Welding fumes are composed of metals and most fumes contain a small percentage of manganese. There is a concern by workers, employers, and health professionals about potential neurological effects associated with exposure to manganese in welding fumes.
NIOSH has been conducting research and reviewing the published scientific literature to assess this problem. Manganese is an essential nutrient. A healthy person with normal liver and kidney function can excrete excess dietary manganese. Inhaled manganese is of greater concern because it bypasses the body’s normal defense mechanisms. This can lead to manganese accumulation and adverse health effects including damage to the lungs, liver, kidney and central nervous system.
Male workers exposed to manganese also have a higher risk of fertility problems. Prolonged exposure to high manganese concentrations (>1 mg/m3) in air may lead to a Parkinsonian syndrome known as “manganism.”
Chronic exposure to the manganese-containing pesticide, maneb, is also reported to cause Parkinson-like symptoms. Parkinson-like symptoms may include tremors, slowness of movement, muscle rigidity, and poor balance.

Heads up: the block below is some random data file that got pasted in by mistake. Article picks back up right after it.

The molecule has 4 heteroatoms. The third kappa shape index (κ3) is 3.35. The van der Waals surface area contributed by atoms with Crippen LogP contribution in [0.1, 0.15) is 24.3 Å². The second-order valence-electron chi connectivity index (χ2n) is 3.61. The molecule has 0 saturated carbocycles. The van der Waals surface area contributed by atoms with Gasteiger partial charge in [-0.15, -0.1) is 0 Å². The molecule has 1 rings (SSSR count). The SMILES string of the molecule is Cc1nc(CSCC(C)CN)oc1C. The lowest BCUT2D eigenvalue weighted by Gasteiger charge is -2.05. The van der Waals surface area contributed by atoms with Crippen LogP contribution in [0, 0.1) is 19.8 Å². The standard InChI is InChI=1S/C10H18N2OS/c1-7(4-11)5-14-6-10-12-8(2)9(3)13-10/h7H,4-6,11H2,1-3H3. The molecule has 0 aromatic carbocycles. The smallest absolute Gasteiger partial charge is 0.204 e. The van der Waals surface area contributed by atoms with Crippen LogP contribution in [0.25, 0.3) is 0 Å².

Recent studies indicate neurological and neurobehavioral deficits may occur when workers are exposed to low levels of manganese (<0.2 mg/m3) in welding fumes. These effects include changes in mood and short-term memory, altered reaction time, and reduced hand-eye coordination.
NIOSH is currently reviewing its Recommended Exposure Limit (REL) for manganese as a result of these studies. A comprehensive review of the available scientific literature is in development and will be made available for public review.
Neurological and Neurobehavioral Effects
Numerous studies indicate that welders may be at increased risk of neurological and neurobehavioral health effects when exposed to metals such as lead, iron and manganese. Carbon monoxide, heat and stress can also contribute to neurological impairments in welders. Some studies indicate that welders exposed to low levels of manganese (<0.2 mg/m3 ) perform more poorly on tests of brain function and motor skills. These effects include changes in mood and short-term memory, altered reaction time, and reduced hand-eye coordination. It is not known if these findings have clinical significance.